Is there a wood floor product (epoxy? urethane?) that could be poured to level subfloor?

Q imported from our old site, Face Lift Floors: We have just finished installing hardwood flooring over radiant heating in our kitchen. We have one area approximately 15″ x 20″ that is not level and is noticeable when walking. Is there any wood floor product (epoxy, urethane) that could actually be poured into this “valley” in our floor and would dry level with the clear finish that the floor already has? We would rather not pull up the planks at this point.

A: I am sure there’s any number of patching compounds you can use to level this area in your kitchen. I did a quick scan of the Bostik site, and they had a number of products which should meet your need.

I hope you consulted the specifications regarding the hardwood floor you installed. They don’t all warrant installation over radiant heated floors. This would necessitate removing the flooring in the area with the cavity, which is something you don’t want to do. I am not aware of any other type of liquid product that you could pour onto the surface of your floor to bring that section up to level with the rest of the floor. I would say I am 99.999 percent certain there is no such product on the planet.

Unless this dip is severe, I would suggest you live with it. I would think that in no time at all, you will simply forget it is there.

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Q imported from our old site, Face Lift Floors: I’m planning to install 3/4″ hardwoods in our living and dining room. There are some uneven spots. Is there any kind of leveling compound which will not break when nailing the strips?

A: Depending on how severe the unevenness is in your subfloor, I generally suggest installing 3/8 spruce plywood over existing pine subfloors, screwed to the joists. While this will not totally correct the unevenness problem, it gives you a smooth, fairly even surface to install the floor over.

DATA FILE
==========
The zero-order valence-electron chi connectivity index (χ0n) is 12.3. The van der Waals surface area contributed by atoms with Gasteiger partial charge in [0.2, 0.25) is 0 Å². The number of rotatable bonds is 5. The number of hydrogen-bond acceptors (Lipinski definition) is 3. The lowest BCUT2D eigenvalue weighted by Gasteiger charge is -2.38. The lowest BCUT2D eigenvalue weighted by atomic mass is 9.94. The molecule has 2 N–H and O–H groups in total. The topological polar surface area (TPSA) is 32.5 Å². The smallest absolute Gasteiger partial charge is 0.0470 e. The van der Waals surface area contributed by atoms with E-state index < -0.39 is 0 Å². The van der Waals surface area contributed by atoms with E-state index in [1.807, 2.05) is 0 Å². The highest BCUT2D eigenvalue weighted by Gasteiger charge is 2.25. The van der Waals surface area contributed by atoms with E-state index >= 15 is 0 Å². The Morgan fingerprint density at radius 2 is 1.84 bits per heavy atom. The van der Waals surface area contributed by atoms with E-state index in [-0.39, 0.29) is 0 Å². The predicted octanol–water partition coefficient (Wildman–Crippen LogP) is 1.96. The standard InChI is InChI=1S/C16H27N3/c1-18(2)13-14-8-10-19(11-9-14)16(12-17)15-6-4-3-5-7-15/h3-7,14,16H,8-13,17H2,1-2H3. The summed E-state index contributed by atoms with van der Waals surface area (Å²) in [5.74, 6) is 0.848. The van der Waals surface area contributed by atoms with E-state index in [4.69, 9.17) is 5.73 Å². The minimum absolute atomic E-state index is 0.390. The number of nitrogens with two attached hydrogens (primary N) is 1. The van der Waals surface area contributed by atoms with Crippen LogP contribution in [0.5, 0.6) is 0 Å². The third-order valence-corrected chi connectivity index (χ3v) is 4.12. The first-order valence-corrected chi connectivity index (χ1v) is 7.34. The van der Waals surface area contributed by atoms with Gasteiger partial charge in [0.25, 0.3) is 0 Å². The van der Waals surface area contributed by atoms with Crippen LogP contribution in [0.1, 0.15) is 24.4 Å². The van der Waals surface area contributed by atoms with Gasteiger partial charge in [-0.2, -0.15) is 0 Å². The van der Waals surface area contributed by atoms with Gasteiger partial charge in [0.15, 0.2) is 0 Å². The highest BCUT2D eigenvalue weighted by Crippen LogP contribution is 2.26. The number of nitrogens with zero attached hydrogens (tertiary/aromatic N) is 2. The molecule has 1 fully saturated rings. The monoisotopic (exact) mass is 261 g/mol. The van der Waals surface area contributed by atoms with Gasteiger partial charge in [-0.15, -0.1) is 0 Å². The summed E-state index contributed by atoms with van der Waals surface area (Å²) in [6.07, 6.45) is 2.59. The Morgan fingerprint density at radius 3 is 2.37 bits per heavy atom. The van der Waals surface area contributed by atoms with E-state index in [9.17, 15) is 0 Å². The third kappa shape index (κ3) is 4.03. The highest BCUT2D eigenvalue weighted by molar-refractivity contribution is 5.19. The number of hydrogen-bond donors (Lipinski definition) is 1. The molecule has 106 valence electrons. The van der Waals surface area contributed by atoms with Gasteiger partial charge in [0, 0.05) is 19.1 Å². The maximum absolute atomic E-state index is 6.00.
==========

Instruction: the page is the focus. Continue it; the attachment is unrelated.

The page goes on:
If the problem is severe enough, then the best thing to do is remove the subfloor where needed. Either shim or shave joists as needed and install the subfloor back in place. I still suggest putting plywood over existing pine planking as it gives a better working surface. If you decide to skip the plywood stage, absolutely, screw or spike down the existing subfloor.

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Shimming the joists to level subfloor

Q imported from our old site, Face Lift Floors: We have a two level house with a full basement. We want to level the floors on the first level. Can we do this ourselves and if so where do we start? If not, who do we contact and what would be a ballpark figure?

A: It seems to me it would depend on how much variance there is in the subfloor. If there is a large difference, say of several inches over 8 feet, then perhaps you may need to remove the subfloor to expose the joists. You will either have to shave down the high joists or use shims on the lower ones. Such a job would have to be surveyed to determine a cost.

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